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Dixon breaks pole speed record with fifth Indy top position

Dixon breaks pole speed record with fifth Indy top position

Scott Dixon confirmed his legend as one of the greatest INDYCAR SERIES drivers ever, earning his fifth Indianapolis 500 career presented by Gainbridge, pole Sunday with the fastest average speed over four laps for a pole sitter in the more than 100-year history of “The Greatest Spectacle in racing.”

As the final driver on the track in the Firestone Fast Six, six-time NTT INDYCAR SERIES Champion Dixon delivered the drama with an average speed of 234.046 mph over four laps in the No. 9 PNC Bank Chip Ganassi Racing Honda. Dixon, of Auckland, New Zealand, earned a $100,000 for the NTT P1 Award and is just a shy of four-time Indy winner Rick Mears for most poles in “500” history.

“That’s what this place is about; it’s so awesome,” Dixon said. “It’s crazy. This PNC Bank No. 9 crew and Honda brought them today. Just so happy for everyone.”

SEE: Starting position

Dixon’s run broke the all-time pole record speed of 233,718 set in 1996 by Scott Brayton. Arie Luyendyk set the average four-lap speed record of 236,986 in qualifying in 1996, but his run came on the second day of qualifying and did not qualify for pole.

Chip Ganassi Racing earned its first 1-2 start at Indianapolis since 2008 – when Dixon took his lone race win from pole and Dan Wheldon started second – when reigning series champion Alex Palou qualified second with 233,499 in the #10 NTT DATA Chip Ganassi Racing Honda. Dixon and Palou led four Ganassi drivers in the final qualifying session of Firestone Fast Six.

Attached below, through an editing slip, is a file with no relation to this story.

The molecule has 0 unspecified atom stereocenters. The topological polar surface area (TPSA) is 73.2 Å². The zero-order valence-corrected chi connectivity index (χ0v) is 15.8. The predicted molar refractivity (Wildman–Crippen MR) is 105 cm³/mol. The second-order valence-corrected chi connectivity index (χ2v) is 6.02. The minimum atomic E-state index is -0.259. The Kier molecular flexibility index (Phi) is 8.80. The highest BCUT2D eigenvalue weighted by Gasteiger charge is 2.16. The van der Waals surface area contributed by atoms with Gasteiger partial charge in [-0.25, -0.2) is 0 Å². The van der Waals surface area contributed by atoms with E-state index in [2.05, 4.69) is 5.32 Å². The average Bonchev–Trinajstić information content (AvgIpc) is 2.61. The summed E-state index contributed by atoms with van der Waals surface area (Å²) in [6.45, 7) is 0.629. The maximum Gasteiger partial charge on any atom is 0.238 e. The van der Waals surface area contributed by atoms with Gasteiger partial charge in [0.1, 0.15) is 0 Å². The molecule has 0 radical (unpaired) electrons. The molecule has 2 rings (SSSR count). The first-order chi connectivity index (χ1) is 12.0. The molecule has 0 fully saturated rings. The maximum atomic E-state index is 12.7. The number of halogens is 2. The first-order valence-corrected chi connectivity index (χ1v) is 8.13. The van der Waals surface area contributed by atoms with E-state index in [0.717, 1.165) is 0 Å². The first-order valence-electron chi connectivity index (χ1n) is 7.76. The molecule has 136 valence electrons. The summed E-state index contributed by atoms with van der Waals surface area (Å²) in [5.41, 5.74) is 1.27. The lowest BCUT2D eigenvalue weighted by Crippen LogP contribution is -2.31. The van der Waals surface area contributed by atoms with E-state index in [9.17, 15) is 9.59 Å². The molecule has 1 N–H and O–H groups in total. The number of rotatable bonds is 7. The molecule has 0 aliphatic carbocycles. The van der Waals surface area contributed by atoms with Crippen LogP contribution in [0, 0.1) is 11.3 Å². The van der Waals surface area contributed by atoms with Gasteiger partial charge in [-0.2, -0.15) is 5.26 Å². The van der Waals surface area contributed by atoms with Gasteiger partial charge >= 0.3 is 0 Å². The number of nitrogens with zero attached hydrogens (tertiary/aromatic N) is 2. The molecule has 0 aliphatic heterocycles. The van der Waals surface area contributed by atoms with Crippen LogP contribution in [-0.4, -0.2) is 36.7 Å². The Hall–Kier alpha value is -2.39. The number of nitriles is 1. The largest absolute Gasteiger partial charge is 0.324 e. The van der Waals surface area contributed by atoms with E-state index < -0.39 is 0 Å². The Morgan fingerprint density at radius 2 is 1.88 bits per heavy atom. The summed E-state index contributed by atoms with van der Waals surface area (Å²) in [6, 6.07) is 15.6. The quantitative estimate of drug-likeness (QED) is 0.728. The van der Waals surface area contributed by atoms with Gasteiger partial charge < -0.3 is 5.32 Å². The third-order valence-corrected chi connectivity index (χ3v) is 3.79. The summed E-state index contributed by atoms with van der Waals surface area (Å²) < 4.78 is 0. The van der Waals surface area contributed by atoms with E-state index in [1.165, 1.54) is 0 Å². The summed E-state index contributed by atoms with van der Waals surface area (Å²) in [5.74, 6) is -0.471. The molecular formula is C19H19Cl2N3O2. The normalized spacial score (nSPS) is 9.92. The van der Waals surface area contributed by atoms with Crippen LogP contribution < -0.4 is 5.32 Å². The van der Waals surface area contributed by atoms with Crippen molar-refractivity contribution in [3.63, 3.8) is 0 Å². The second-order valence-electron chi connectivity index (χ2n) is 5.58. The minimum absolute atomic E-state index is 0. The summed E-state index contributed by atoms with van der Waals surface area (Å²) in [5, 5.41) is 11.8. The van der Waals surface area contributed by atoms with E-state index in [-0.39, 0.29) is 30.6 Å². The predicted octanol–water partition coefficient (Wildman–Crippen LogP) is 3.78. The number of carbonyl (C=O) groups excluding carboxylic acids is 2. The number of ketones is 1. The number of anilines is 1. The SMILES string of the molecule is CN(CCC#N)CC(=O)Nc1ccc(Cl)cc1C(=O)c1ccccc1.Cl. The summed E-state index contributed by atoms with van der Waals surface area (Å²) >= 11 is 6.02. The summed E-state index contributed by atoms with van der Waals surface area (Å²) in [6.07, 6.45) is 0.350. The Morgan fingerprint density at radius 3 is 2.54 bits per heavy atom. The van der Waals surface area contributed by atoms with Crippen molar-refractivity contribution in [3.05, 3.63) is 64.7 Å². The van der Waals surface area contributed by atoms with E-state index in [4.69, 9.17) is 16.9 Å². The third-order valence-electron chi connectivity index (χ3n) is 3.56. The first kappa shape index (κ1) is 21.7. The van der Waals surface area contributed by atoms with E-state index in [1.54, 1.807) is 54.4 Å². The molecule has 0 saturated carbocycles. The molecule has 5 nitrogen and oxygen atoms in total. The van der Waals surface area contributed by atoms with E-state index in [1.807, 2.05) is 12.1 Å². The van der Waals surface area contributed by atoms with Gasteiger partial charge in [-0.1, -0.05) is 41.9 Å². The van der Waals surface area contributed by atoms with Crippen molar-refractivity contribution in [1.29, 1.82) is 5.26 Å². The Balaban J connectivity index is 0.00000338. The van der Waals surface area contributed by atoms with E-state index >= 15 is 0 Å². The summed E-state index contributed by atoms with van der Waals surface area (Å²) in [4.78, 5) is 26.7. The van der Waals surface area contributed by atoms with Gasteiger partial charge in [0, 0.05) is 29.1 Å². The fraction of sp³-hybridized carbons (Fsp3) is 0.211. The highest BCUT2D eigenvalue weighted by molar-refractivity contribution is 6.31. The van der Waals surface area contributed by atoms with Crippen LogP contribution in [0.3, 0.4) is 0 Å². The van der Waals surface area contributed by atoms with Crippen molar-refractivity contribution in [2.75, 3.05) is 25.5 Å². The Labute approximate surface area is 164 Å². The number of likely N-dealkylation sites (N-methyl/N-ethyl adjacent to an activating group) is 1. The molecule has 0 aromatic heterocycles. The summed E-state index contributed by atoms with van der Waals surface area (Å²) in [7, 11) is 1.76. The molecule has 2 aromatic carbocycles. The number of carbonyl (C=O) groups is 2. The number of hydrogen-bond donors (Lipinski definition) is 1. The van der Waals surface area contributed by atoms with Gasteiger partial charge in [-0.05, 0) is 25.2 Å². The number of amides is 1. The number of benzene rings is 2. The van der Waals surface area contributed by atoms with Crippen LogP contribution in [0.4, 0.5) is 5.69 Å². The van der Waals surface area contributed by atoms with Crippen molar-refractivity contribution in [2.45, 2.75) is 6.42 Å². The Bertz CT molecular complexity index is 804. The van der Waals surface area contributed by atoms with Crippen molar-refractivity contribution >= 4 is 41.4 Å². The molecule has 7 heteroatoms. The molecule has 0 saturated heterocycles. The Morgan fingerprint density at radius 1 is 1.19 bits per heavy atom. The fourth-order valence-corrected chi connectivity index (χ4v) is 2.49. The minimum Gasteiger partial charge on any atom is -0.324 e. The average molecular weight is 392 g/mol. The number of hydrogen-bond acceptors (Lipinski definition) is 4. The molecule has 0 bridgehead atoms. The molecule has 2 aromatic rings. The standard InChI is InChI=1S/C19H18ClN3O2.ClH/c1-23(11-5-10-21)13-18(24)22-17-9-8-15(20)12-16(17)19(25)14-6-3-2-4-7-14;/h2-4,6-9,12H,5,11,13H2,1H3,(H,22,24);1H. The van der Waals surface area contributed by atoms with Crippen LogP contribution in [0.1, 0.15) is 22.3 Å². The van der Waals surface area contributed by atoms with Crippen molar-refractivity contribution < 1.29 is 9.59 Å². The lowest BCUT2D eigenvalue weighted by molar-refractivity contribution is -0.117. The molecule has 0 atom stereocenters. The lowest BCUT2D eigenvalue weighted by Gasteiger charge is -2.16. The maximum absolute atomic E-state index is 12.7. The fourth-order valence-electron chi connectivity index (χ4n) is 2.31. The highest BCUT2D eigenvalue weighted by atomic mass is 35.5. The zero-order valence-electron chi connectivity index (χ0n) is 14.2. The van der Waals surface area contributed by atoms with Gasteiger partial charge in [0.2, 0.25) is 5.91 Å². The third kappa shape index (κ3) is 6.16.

“To get five of our cars in the fast 12 and four in the (Firestone Fast) Six, I hope Chip has a smile on his face,” said Dixon. “That certainly deserves a smile.”

Rinus VeeKay took the last front row spot for the second year in a row and qualified third at 233,385 in the No. 21 Bitcoin Racing Team with BitNile Chevrolet from Ed Carpenter Racing.

This is the fastest front row in Indy 500 history, with an average speed of 233,643, breaking the 1996 record of 233,233.

ECR owner driver Ed Carpenter will start fourth in the No. 33 Alzamed Neuro Chevrolet after his run of 233,080.

Chip Ganassi Racing put four of its five drivers in the front two rows. Marcus Ericsson will start fifth after a run of 232,764 in the No. 8 Huski Chocolate Chip Ganassi Racing Honda, with 2013 Indy 500 winner Tony Kanaan finishing sixth in qualifying with 232,372 in the No. 1 The American Legion Chip Ganassi Racing Honda.

The third and fourth row were set up during the Top 12 qualifying, the first time trial session of the afternoon.

Row three will consist of Pato O’Ward (seventh) in the No. 5 Arrow McLaren SP Chevrolet, Felix Rosenqvist (eighth) in the No. 7 Vuse Arrow McLaren SP Chevrolet and Romain Grosjean (ninth) in the No. 28 DHL Honda . Formula 1 veteran Grosjean will be the best starting and fastest “500” rookie in the field.

In the fourth row is two-time Indy 500 winner Takuma Sato (10th) in the No. 51 Nurtec ODT Honda, 2018 Indy 500 winner Will Power (11th) in the No. 51. 12 Verizon Team Penske Chevrolet and seven-time NASCAR Cup Series Champion and “500” rookie Jimmie Johnson (12th) in the No. 48 Carvana Chip Ganassi Racing Honda.

Dixon opened the two qualifying rounds today by leading the Top 12 qualifying session, ahead of the 12 fastest drivers during Saturday’s qualifying, with a four-lap average speed of 233,510. VeeKay came in second with 233,429.

Johnson produced the biggest show for the fans—and elicited the most gasps from the pit lane—on lap 1 of his four-lap run. His car veered towards the SAFER Barrier at Turn 2 and he narrowly avoided contact with a large power slide at 230 mph, kept control of his machine and finished his run.

“I’m just trying to find the right balance in the race car,” Johnson said. “These guys are so good at what they do. In these more difficult conditions I just need more experience.”

This will be followed by a two-hour practice session for all 33 starters from 1:00 PM to 3:00 PM (ET) Monday, with live coverage on Peacock Premium and the INDYCAR Radio Network. After that, it’s final practice before the race, from 11 a.m.-1 p.m. Friday, May 27 on Miller Lite Carb Day.

The 106th Indianapolis 500 presented by Gainbridge is scheduled for Sunday, May 29, with live coverage starting at 11 a.m. on NBC, Telemundo Deportes on Universo and the INDYCAR Radio Network.

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